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Authorpreneur: How to Earn a Living from Doing What You Love

The publishing industry has changed significantly over the past decades. As more people go online, it is easier for authors to release their own work without the help of a traditional publisher. Readers, on the other hand, are discovering writers and accessing books that they otherwise would not find.

The self-publishing industry is poised to grow even larger in the coming years. In 2018, the total number of self-published books released in the United States reached 1.68 million with Amazon’s CreateSpace leading the charge as the top self-publishing company.

The Rise of the Authorpreneur

The popularity of self-publishing has given birth to a new breed of writers: the authorpreneur. The portmanteau of the words author and entrepreneur refer to the kind of writer who does not just sell books, but also participates in other activities to share their expertise and market their work.

The truth is, not every self-published author will be the next E.L. James who landed a book deal and, eventually, a movie deal from writing fan-fiction on the net or Amanda Hocking, one of the first in the industry to make over $2 million from e-book sales. Some will have to work harder to earn a living from their work.

Being an authorpreneur involves appearing in speaking gigs, doing interviews, being a guest writer to blogs and newspapers, and working as a coach to high-profile clients. An authorpreneur, therefore, does not rely on the profit they get from their books; they find other opportunities to earn money from their work through various strategies.

The self-help writers are the most common authorpreneurs, but anyone can do it regardless of genre. If I self-publish my poetry book, I can go to poetry readings or run poetry workshops for readers who want to improve their writing.

Entrepreneurial Skill is a Must

You have the author-part nailed down with a fantastic book, but the entrepreneurial part may need some work. Not everyone who has a good product (in this case, a book) can automatically be a good business-person. There are certain skills that need to be improved in order to properly market and sell your work and yourself to your audience.

By self-publishing, you will need to market your books on your own. This task is usually handled by the publishing house if you go that route but, for self-publishers, they have to promote their own work.

Because the books are sold on an e-commerce platform, you will also have to learn digital marketing. Using social media apps will help you gain an audience who, not only will buy your books, but would be willing to pay to hear you speak or share your knowledge.

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In addition, the work of an authorpreneur requires discipline. There is no one policing you, so you have to monitor yourself at all times. You have to set deadlines and stick to schedules you developed by yourself. You must make decisions on your own, and execute ideas. At some point, you will be able to hire an assistant to aid you in simpler tasks but, at the end of the day, you are still the boss. It sounds easy, but being the boss usually leads people to procrastinate. They have their time on their hands and, therefore, can choose when to start and stop. Sometimes, this leads to work not being done at all.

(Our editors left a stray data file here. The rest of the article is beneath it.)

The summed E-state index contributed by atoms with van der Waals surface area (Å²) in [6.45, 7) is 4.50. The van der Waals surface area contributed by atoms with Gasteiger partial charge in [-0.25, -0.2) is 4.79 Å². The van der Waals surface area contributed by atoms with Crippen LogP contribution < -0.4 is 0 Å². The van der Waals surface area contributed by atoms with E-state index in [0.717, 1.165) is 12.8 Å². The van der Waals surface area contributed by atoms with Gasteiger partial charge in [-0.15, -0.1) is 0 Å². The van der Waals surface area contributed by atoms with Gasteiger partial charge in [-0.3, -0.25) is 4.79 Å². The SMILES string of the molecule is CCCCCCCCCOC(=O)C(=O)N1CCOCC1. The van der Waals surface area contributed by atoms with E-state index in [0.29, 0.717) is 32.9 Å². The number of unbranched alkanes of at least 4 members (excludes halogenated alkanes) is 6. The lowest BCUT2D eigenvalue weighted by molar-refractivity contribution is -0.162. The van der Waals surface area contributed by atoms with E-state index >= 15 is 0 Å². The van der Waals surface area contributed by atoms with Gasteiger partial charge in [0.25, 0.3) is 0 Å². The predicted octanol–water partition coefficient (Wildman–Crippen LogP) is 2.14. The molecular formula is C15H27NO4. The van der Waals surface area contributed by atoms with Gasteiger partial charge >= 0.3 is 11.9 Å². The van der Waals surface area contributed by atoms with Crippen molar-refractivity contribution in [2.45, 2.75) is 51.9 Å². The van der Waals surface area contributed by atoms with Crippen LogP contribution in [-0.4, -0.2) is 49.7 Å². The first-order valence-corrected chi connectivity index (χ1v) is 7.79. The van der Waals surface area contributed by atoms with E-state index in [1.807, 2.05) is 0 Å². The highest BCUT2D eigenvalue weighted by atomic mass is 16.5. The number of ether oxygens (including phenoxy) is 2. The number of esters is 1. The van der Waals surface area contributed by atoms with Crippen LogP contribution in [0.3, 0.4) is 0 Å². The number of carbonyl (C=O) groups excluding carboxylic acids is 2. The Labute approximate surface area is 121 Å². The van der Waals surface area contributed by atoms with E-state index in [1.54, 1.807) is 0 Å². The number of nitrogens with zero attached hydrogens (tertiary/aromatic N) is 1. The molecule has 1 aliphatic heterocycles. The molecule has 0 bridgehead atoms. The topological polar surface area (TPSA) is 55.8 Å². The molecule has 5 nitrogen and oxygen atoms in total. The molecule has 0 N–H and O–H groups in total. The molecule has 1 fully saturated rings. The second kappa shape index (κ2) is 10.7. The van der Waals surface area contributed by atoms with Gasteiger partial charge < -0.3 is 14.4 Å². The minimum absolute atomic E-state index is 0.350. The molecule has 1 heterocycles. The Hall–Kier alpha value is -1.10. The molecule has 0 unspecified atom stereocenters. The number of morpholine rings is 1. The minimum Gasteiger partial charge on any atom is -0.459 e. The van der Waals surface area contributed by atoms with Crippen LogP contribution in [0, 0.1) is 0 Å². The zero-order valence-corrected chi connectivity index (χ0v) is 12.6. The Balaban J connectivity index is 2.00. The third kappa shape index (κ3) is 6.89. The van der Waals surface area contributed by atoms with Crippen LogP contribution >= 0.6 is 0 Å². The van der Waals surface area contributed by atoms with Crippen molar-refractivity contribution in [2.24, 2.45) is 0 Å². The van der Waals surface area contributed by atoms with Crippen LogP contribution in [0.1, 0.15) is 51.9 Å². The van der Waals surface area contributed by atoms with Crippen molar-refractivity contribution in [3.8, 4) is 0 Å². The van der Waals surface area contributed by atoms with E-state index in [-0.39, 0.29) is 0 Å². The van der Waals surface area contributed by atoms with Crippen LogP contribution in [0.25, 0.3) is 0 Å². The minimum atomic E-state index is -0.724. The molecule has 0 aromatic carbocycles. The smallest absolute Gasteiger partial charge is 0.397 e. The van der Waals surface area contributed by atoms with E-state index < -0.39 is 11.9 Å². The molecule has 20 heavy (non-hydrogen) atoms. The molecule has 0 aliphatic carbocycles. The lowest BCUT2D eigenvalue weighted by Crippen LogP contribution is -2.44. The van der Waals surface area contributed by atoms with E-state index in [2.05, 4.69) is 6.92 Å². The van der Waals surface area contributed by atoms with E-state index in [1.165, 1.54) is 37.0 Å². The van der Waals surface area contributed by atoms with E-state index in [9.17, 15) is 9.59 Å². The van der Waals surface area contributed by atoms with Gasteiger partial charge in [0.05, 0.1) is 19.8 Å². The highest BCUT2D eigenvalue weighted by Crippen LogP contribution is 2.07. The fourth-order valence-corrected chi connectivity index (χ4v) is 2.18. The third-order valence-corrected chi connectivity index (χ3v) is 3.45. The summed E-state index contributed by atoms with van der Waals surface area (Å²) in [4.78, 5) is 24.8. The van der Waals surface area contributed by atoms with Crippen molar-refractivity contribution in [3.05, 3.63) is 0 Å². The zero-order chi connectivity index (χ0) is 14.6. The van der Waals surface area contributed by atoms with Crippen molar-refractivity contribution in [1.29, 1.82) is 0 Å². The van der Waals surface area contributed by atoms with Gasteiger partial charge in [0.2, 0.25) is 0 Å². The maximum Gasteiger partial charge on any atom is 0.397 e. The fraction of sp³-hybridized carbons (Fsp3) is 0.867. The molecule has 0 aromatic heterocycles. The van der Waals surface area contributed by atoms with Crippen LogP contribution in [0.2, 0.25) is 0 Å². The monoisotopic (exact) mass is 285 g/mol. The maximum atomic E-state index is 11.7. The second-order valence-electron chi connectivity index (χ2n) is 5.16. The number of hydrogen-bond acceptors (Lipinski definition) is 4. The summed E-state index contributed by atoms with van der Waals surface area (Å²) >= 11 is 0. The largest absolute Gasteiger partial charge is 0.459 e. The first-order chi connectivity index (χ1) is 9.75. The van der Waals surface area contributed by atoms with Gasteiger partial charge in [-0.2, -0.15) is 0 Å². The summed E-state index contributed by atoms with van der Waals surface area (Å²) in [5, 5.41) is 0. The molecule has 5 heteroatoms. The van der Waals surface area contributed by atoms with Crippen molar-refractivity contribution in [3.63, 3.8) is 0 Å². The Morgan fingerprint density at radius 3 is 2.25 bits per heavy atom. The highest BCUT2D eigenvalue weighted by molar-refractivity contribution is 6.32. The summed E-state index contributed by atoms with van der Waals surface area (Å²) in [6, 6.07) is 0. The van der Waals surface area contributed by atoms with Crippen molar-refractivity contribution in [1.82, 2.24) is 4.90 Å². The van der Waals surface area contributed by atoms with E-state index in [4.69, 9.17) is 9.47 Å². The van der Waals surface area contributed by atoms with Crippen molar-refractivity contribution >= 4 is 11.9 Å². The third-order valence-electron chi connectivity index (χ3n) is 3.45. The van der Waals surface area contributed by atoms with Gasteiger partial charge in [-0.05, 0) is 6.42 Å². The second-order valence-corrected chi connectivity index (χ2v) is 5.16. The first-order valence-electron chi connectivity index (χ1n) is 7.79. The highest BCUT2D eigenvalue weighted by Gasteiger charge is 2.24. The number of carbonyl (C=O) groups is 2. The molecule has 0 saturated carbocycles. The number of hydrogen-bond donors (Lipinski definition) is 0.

Identify Your Passion and Purpose

The success of an authorpreneurial venture relies on your passion and purpose. The products you sell alongside your books should reflect these two values strongly lest you want to be branded a sellout.

The products you sell should line up with your passion and purpose because, likely, you will be talking about it not just for a couple of months, but for the entire year and years to come. It can be tiring to repeatedly discuss the same topic, but it would not be a problem if it really is something that you care about. Be it your love for poetry, the characters in your novel, self-improvement, etc. You should be inspired to share it over and over again with your audience.

Book-related products should also be decided with your passion and purpose in mind. If, for example, your work is on anti-consumerism, it does not make sense to sell merchandise such as t-shirts, mugs, or keychains. If you are in the field of productivity, apps that create habits would be a good idea.

Other potential book-related products include online courses, webinars, games, and clothing and accessories,

Being an authorpreneur will be a lot of work but, in exchange, you can earn a living from doing what you want to do. You also will meet like-minded people who enjoy your work and share your passions and purpose with your audience.

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